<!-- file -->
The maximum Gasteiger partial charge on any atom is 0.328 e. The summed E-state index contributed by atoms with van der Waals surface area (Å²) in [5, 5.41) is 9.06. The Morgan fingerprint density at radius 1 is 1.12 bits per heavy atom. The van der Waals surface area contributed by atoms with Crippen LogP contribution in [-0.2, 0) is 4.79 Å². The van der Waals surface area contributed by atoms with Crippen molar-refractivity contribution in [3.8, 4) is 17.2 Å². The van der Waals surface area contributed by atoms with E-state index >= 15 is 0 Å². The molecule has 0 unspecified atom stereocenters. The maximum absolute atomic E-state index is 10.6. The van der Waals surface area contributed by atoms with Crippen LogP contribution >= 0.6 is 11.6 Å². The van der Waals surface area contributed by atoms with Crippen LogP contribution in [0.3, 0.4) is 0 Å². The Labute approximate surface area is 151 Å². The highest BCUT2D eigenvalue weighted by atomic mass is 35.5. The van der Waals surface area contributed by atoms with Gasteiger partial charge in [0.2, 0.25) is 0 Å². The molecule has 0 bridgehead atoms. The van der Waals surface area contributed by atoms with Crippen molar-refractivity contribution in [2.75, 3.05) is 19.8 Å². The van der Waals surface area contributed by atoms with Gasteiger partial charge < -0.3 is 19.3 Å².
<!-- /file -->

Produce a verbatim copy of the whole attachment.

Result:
The maximum Gasteiger partial charge on any atom is 0.328 e. The summed E-state index contributed by atoms with van der Waals surface area (Å²) in [5, 5.41) is 9.06. The Morgan fingerprint density at radius 1 is 1.12 bits per heavy atom. The van der Waals surface area contributed by atoms with Crippen LogP contribution in [-0.2, 0) is 4.79 Å². The van der Waals surface area contributed by atoms with Crippen molar-refractivity contribution in [3.8, 4) is 17.2 Å². The van der Waals surface area contributed by atoms with E-state index >= 15 is 0 Å². The molecule has 0 unspecified atom stereocenters. The maximum absolute atomic E-state index is 10.6. The van der Waals surface area contributed by atoms with Crippen LogP contribution >= 0.6 is 11.6 Å². The van der Waals surface area contributed by atoms with Crippen LogP contribution in [0.3, 0.4) is 0 Å². The Labute approximate surface area is 151 Å². The highest BCUT2D eigenvalue weighted by atomic mass is 35.5. The van der Waals surface area contributed by atoms with Gasteiger partial charge in [0.2, 0.25) is 0 Å². The molecule has 0 bridgehead atoms. The van der Waals surface area contributed by atoms with Crippen molar-refractivity contribution in [2.75, 3.05) is 19.8 Å². The van der Waals surface area contributed by atoms with Gasteiger partial charge < -0.3 is 19.3 Å².